But the choreography to go along with the beloved music was disappointing and sometimes embarrassing – not because of the dancers – but because the choreographer, Artistic Director Sara Knight and others, missed opportunity after opportunity to tap into stories or the sentiment that made these songs so meaningful to the world.
The music, as played by Across the Pond, was well-done. The thing I liked about this group is they didn’t pretend to be John, Paul, George and Ringo. There were no costumes and wigs – just a group of five musicians (some with gray in their hair) and an electric string quartet that delivered songs such “Here Comes the Sun”,” “When I’m 64,” “Strawberry Fields” and “Yesterday” with reverence.
But most of the dozen dances inspired by songs like “Penny Lane,” “Something” and “With a Little Help from My Friends” made me cringe. I wanted the songs to be over as quickly as possible because I couldn’t bear the dance. For example, how can one choreograph a piece about friendship when the three dances perform the same moves separately – as if they didn’t know each other or have anything in common beyond the movement, which, incidentally, did not reflect the song.
The problem was much of the choreography looked like a ballet class exercises or a cheerleading routine. The steps had little or nothing to do with the music – it simply followed its rhythms for pirouettes or grand battements in unison.
Not all of the dances were like this. “Blackbird,” “Eleanor Rigby,” “I Am the Walrus” tapped into the era and the psychedelic sensibility of the music. But it was too little, too late to rescue the program.
“Ballet Meets the Beatles” is a fantastic idea. This could be a big show with an arena following. But the dances need an almost complete overhaul. Otherwise, “Ballet Meets the Beatles” is a monotonous dance recital with good music.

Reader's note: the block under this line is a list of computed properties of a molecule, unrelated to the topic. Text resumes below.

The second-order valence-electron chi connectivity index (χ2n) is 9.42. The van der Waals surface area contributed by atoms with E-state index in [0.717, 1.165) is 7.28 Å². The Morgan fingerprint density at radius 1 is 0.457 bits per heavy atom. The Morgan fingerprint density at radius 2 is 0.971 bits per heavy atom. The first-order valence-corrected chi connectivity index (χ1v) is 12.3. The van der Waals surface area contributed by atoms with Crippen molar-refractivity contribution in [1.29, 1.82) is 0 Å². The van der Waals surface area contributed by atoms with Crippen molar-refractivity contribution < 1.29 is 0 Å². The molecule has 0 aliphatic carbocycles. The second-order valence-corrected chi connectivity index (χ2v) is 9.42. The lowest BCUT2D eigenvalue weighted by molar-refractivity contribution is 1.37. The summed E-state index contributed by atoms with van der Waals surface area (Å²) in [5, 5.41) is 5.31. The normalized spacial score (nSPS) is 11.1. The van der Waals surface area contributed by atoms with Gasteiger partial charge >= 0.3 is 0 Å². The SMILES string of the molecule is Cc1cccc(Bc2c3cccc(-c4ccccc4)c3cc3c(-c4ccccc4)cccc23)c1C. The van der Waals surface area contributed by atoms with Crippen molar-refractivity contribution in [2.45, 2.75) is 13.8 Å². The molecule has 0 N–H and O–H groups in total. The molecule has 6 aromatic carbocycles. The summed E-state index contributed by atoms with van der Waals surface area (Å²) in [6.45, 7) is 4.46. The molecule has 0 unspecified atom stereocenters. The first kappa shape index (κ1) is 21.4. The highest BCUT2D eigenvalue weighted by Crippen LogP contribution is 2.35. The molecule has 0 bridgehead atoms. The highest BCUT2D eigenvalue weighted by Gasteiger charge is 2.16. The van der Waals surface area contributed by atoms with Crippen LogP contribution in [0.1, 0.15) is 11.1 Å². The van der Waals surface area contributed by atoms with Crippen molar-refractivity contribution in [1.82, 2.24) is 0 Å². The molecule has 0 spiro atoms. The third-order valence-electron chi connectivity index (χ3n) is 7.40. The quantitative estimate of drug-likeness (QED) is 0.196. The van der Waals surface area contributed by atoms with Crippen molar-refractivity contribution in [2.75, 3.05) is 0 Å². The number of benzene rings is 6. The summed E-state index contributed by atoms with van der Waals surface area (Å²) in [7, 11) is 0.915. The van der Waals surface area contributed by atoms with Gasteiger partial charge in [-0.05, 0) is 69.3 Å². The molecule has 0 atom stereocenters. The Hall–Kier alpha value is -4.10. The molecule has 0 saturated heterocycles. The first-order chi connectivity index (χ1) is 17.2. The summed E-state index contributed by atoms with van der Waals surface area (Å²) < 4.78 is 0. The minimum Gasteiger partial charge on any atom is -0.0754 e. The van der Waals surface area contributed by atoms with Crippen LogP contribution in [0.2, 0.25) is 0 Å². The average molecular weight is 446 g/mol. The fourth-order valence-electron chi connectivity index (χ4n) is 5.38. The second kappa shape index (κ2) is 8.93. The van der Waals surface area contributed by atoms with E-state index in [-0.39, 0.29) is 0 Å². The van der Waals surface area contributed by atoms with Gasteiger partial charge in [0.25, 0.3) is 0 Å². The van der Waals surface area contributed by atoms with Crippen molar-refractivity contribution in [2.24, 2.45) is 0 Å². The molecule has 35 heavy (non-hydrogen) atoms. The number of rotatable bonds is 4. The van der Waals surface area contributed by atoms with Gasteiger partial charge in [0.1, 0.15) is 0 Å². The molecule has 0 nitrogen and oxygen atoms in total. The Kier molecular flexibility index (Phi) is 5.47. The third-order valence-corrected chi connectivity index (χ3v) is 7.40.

Kati Garcia-Renart performed with the Glens Falls Symphony.
Flamenco is not known for its subtlety. But as performed by Kati Garcia-Renart and Nicole Bernhardt with the Glens Falls Symphony, the quieter lacy delicacy of the art was brought to the fore.
The artistic choice was likely so that the ferocious flamenco footwork would not overwhelm the orchestra that performed with the two, playing compositions for dance by Manuel de Falla. It’s the first performance of the symphony’s 2019-20 dance-inspired season that will also include music for ballets and Irish step dancing. Based on Sunday's concert, at their home base in the Glens Falls High School, there is much to eagerly await.
For its first music-dance concert, music director Charles Peltz also invited the elegant mezzo-soprano Tascha Anderson who enthralled in the de Falla repertoire. It was an impressive program.
Of course, you all know I’m not a music critic. Therefore I have never had the pleasure of experiencing the wonders of the Glens Falls Symphony. Under Peltz's baton, the orchestra is good and absolutely worth the modest price of admission. The addition of the dancers, however, elevated the musical showcase.